A cap on the cost of credit is an important first step

After more than 10 years of campaigning, we were delighted by the announcement this morning that the government is to cap the cost of borrowing from payday lenders.

Debt on our Doorstep, a national network for fair finance, held a Debt Lobby and Action day at Parliament on Tuesday 3 December 2002 to protest against extortionate lending. Hundreds of people carrying inflatable sharks lobbied MPs to make their point clear. The event was billed as

“an attack on legal ‘loan sharking’ by finance companies who target the poorest in our society. Over 3 million people, mostly on low income, are currently reliant on credit offered by doorstep lenders at interest rates in excess of 160% APR.”

Our Coordinator Niall Cooper said at the event:

‘If the government is really serious about tackling poverty and the blight of debt, then it must act now to tackle the extortionate interest rates that loan companies are allowed to charge and by making available low cost finance to those most in need. Without action on high cost credit, pledges to eradicate poverty are nothing more than empty promises.’

The lobby was followed up by a report from Richard Murphy, arguing the case for an interest rate ceiling, based on a forensic analysis of the business model of Provident Financial, and concluding there was prima facie evidence of market failure in the sector.

In 2004, Radio 4′s Moneybox programme joined the campaign, with Paul Lewis presenting a half our expose of extortionate lending. In spite of a growing clamour in parliament and the media, the Department for Trade and Industry remained resolutely opposed to caps.

In 2005, as a result of lobbying by Debt on our Doorstep and the National Consumer Council, the  Competition Commission launched an Inquiry into the Home Credit sector, which we submitted both written and verbal evidence to in person.  The Inquiry concluded that there was indeed market failure, at a cost to customers in excess of £500 million over the period 2000 to 2004.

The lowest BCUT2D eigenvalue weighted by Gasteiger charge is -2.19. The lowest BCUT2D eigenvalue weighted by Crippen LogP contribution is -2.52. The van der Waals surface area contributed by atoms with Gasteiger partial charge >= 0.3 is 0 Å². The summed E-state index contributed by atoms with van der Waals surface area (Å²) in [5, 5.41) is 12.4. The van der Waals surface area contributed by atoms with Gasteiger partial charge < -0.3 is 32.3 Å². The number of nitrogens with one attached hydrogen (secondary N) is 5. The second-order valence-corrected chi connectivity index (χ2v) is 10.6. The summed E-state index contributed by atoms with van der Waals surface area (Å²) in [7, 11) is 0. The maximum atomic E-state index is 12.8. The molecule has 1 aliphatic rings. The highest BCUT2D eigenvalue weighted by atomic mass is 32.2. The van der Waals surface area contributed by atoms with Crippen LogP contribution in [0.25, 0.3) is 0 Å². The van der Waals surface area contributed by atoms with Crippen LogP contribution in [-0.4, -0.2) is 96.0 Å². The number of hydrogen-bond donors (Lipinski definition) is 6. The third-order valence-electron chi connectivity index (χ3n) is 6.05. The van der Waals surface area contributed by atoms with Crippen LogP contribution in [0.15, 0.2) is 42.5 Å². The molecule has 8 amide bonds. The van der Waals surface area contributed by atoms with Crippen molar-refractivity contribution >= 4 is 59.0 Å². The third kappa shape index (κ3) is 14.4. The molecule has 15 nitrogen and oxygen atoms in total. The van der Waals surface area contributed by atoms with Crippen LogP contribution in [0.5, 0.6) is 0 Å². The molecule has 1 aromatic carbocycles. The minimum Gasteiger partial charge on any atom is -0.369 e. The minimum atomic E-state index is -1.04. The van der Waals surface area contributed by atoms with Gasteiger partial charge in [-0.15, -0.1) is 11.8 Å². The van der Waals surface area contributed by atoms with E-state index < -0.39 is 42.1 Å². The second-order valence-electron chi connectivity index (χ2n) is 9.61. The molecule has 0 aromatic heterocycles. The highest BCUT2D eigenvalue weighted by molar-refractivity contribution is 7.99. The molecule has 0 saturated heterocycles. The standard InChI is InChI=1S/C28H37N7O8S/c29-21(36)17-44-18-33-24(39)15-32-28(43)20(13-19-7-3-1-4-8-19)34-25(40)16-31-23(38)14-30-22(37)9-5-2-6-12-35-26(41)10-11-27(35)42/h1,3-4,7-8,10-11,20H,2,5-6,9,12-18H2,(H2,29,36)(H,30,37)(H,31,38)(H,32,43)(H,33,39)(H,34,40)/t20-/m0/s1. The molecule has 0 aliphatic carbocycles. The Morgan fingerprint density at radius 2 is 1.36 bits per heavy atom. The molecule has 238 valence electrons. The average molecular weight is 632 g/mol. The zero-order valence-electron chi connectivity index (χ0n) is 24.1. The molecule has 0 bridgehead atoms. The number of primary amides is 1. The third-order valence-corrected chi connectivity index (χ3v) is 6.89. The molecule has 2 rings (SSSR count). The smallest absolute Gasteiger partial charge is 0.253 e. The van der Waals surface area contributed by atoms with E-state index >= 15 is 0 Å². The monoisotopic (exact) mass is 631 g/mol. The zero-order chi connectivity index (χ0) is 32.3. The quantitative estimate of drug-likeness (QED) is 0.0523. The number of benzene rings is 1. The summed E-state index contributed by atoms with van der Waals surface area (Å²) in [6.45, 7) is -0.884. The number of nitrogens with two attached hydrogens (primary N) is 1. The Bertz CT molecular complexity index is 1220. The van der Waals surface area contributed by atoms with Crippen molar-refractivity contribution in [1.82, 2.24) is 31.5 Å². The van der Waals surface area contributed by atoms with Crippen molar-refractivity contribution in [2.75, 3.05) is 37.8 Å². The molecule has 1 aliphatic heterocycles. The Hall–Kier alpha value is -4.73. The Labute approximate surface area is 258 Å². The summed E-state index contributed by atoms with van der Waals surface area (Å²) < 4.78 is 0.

In 2006, the Competition Commission concluded that it was ‘minded to consider a price cap on home credit loans’ if it appeared likely that its other remedies were not proving effective.

Sadly, the past 10years has seen a growth of even more pernicious forms of extortionate lending, not least amongst them payday lending, at rates of interest of up to 4,000% APR.

And sadly, in spite of mounting evidence of the damaging impact of extortionate lending on millions of low income households, successive governments – under intensive lobbying from powerful business interests – have set themselves against capping the cost of credit – until today.

10 years on, victory is sweet indeed

Credit for this victory rests with many who have supported and given the campaign fresh impetus along the way, not least Stella Creasy MP, who has championed the cause since being elected to Parliament in 2010.  But most of all to Damon Gibbons, Director of the Centre for Responsible Credit who co-founded Debt on our Doorstep 13 years ago. Damon has held alight the flame through thick and thin, refusing to bow to the pressures of industry lobbyists, nay-sayers in the voluntary sector, and the depressing rebuttals of a succession of Government ministers. This is Damon’s response to today’s announcement:

“The Government’s decision to cap the cost of payday loans is an extremely welcome one. But we should remember that it has taken a 14yearlong campaign to get here, and that much more work will need to be done to ensure that Britain’s hardup households are provided with credit at fair prices. Government must make sure that the proposed price-capping duty for the FCA extends to all forms of highcost credit. The FCA should now, as a matter of urgency, review the international evidence concerning caps and other measures, including the use of real-time databases of high cost agreements, in order to ensure that consumers in this country are provided with the best level of consumer protection possible.”


The cap on the cost of credit is a vital first step. But more regulation is needed to stop rip-off lenders from exploiting the poorest people in the UK. Please add your support to our Charter to Stop the Payday Loan Rip-off today!

 

One thought on “A cap on the cost of credit is an important first step

  1. Pingback: First success for Loan Shark actions | York People's Assembly

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